Next-generation search engine tech aims to understand natural written language
By Gregory Mone
February 22, 2008
A handful of start-ups are getting ready to challenge Google's predominance in the Web sleuthing world by offering what's known as "semantic search."
The companies—Powerset, Hakia, Cognition Search, Lexxe—are trying to develop a search technology that would allow you to look for material on the Web while writing like a normal, educated human, instead of just entering keywords, and dropping all the in-between stuff that gives us those wonderful things called sentences.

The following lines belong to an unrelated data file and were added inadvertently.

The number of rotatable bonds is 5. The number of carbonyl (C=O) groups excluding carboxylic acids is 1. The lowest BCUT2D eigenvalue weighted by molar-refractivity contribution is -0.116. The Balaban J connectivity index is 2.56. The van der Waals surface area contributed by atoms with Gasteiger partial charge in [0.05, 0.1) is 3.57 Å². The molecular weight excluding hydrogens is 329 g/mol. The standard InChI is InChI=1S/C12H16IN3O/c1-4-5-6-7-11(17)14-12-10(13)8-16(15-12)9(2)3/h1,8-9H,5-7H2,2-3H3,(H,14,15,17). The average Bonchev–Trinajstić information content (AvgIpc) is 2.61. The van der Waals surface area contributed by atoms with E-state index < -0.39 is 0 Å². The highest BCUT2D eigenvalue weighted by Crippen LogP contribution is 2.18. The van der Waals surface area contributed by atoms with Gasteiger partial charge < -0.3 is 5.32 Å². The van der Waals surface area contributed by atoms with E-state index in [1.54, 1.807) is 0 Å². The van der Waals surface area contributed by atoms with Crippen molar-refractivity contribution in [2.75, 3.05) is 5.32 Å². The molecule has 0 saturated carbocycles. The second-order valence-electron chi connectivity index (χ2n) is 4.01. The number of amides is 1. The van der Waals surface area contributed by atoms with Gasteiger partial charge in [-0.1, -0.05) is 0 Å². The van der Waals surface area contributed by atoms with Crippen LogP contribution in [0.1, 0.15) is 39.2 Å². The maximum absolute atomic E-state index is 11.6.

It's a bold aim. For example, Powerset's stated goal is to build "a natural language search engine that reads and understands every sentence on the Web." Forbes has an interesting analysis of the field, and points out one key competitive flaw: At this point, these companies don't actually offer an advantage over Google. One analyst says they might be able to develop one, but doesn't expect it anytime soon. And Google? Well, as you might have guessed, the Web giant, surely well on its way to develop semantic technologies of its own, isn't too worried.